- WATERCOLOR SURFACE
This collection is currently under construction. We carry a massive selection of watercolor paper sheets, pads, blocks, and rolls in our Birmingham store. Please come in or call 205-322-4741 if you cannot find what you are looking for.
Watercolor paper (or watercolour paper) is paper or substrate onto which an artist applies watercolor paints, pigments, or dyes. Watercolour paper is a versatile surface which has a degree of absorbency that allows transparent colour to appear its most luminous. Watercolour paper is not only for use with watercolour paints – it can also be used for acrylics, gouache, pastels, pencils, graphite, charcoal, and it can also be primed for oil.
Paper is made using a mixture of water and cellulose fibers. In artists' quality papers those fibers should be 100% cotton which makes it strong but pliable surface that is a durable and archival support for many different mediums. Paper made from cotton is often referred to as "rag paper". Less expensive papers are made using wood pulp, or sometimes a combination of cotton and other cellulose fibers. If you care about permanence or plan on using lots of scrubbing, scraping, taping, and masking techniques you should use 100% cotton paper which can take a beating.
Watercolor paper should be absorbent enough to stabilize the paint, but not so absorbent that the color becomes dull. Sizing provides a little water resistance, so that the paint does not sink too much into the paper, and partially sits on the surface. Watercolor paper can be sized internally, externally, or both, with gelatine, starch, or a synthetic size like Alkyl Ketene Dimer. Internal sizing is when the size is added to the water and pulp mixture before the paper has been made. External sizing (also known as tub sizing) is when the formed sheets of paper are pulled through a gelatine bath. Some papers are both externally and internally sized which increases the wet strength of the paper. Papers that are externally and internally sized are usually best for masking fluid.
There are two main grades of watercolor paper: artists' quality and students' quality. Artists' quality, sometimes known as archival paper, is acid-free and designed to endure. Papers that aren't acid-free will become yellow and brittle over time. If you're a beginner or just practicing, students' quality paper is fine, but the paint won't perform as well and your painting may not stand test of time.
Watercolor paper can be described according to the manufacturing process. It can be hot-pressed, which is very smooth; cold-pressed, which has some texture or "tooth"; or rough, which has a very textured or "toothy" surface. A number of companies sell watercolor papers, some of them with a long history of production. For example, Arches began production of watercolor paper around 1620.
Paper traditionally comes in either 90, 140, or 300 lb weights. Prices range from affordable to more expensive and higher quality.
How is Watercolor Paper Made?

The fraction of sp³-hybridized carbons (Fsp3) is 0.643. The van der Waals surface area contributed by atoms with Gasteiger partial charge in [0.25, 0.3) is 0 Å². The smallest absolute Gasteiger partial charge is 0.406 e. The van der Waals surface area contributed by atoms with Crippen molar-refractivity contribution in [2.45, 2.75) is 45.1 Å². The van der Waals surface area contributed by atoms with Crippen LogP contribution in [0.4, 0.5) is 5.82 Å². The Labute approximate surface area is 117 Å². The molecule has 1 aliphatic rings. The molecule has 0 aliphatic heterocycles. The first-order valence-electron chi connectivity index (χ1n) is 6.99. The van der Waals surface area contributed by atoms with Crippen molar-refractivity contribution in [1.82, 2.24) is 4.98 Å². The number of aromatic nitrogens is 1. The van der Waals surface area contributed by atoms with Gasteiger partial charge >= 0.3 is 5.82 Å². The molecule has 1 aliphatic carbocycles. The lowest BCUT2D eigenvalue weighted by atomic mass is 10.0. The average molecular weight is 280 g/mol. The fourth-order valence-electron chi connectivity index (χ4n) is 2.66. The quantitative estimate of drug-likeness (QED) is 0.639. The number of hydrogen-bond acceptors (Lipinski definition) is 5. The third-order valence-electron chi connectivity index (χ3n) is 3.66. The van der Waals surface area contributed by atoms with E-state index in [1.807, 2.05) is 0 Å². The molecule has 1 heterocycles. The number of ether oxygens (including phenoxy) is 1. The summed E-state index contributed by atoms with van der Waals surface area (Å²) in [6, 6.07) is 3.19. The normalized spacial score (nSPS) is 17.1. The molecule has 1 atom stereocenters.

Watercolor paper is usually made by one of three processes: handmade, mould-made or machine-made. Handmade is the best and mold-made comes in a close second. Both are very durable, stable and shouldn't distort under heavy wash. They both feature irregular surface textures which are pleasing to paint on. If you buy artists' quality paper it should be either handmade or mold-made. Students' quality paper is typically machine-made, which is cheaper, but prone to distortion and deterioration when wet.
How is Watercolor Paper Packaged for Use?
You can buy separate sheets individually or in a pack, but if you buy paper with less than 300lb of weight you'll probably need to stretch it beforehand so that it doesn't warp or buckle. This isn't a difficult process, but it is a bit inconvenient. When it comes to artists' quality paper you can also buy it by the roll. As long as you know what you like, this is a good way to save some money in the long run.
Watercolor blocks are a good alternative to sheets if you don't want to go to the trouble of stretching your paper beforehand. Watercolor blocks are a pile of sheets bound together on all sides by glue. You paint on the top sheet and when it dries the paper won't warp or buckle. You then slice it off the pile with a knife and the next sheet is ready to be used.
Watercolor boards (or panels), like blocks, are a convenient option if you don't want to pre-stretch your paper. Traditional watercolor boards consist of watercolor paper that has been glued onto a rigid board. As with other watercolor products, you need to take notice of the type of paper that has been used to make sure the product is durable.
You can also buy other types of watercolor boards that don't actually use paper. Ampersand Aquabords have a clay surface that is archival quality and designed for use with watercolors and gouache. Alternatively, Fredrix produces an archival quality board covered in 100% cotton canvas designed for use with watercolors and other water-based paints. Both of these are interesting and innovative options that are worth trying.
Watercolor paper pads are great for painting outdoors or for practicing. You can get pads containing artists' quality archival paper or students' grade paper. If you're thinking of buying a students' grade pad, make sure that it's acid-free. Most pads are tape-bound which allows you to easily peel off each piece of paper. You can also buy wire-bound pads which are good for travel because you can just flip over a finished work and start work on a fresh piece of paper.